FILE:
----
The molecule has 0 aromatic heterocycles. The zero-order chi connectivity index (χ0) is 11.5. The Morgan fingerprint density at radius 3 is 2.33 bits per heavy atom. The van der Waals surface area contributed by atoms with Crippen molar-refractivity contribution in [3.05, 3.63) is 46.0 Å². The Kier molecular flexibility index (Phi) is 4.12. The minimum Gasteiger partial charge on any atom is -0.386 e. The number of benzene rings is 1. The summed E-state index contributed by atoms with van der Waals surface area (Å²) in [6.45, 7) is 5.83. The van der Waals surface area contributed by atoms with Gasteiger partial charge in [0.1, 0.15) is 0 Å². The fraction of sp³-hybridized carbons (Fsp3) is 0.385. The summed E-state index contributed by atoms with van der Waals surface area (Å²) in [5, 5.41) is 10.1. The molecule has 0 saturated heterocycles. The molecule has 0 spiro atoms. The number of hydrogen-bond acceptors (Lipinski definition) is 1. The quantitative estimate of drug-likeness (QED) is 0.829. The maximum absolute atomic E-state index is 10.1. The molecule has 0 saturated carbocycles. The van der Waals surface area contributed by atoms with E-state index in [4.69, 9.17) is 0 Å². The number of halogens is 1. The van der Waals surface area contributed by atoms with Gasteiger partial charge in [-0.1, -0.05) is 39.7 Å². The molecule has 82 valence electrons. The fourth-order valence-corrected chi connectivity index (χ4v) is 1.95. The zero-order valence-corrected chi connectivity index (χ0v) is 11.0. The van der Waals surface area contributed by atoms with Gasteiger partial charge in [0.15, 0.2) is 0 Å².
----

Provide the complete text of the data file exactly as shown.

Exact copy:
The molecule has 0 aromatic heterocycles. The zero-order chi connectivity index (χ0) is 11.5. The Morgan fingerprint density at radius 3 is 2.33 bits per heavy atom. The van der Waals surface area contributed by atoms with Crippen molar-refractivity contribution in [3.05, 3.63) is 46.0 Å². The Kier molecular flexibility index (Phi) is 4.12. The minimum Gasteiger partial charge on any atom is -0.386 e. The number of benzene rings is 1. The summed E-state index contributed by atoms with van der Waals surface area (Å²) in [6.45, 7) is 5.83. The van der Waals surface area contributed by atoms with Gasteiger partial charge in [0.1, 0.15) is 0 Å². The fraction of sp³-hybridized carbons (Fsp3) is 0.385. The summed E-state index contributed by atoms with van der Waals surface area (Å²) in [5, 5.41) is 10.1. The molecule has 0 saturated heterocycles. The molecule has 0 spiro atoms. The number of hydrogen-bond acceptors (Lipinski definition) is 1. The quantitative estimate of drug-likeness (QED) is 0.829. The maximum absolute atomic E-state index is 10.1. The molecule has 0 saturated carbocycles. The van der Waals surface area contributed by atoms with E-state index in [4.69, 9.17) is 0 Å². The number of halogens is 1. The van der Waals surface area contributed by atoms with Gasteiger partial charge in [-0.1, -0.05) is 39.7 Å². The molecule has 82 valence electrons. The fourth-order valence-corrected chi connectivity index (χ4v) is 1.95. The zero-order valence-corrected chi connectivity index (χ0v) is 11.0. The van der Waals surface area contributed by atoms with Gasteiger partial charge in [0.15, 0.2) is 0 Å².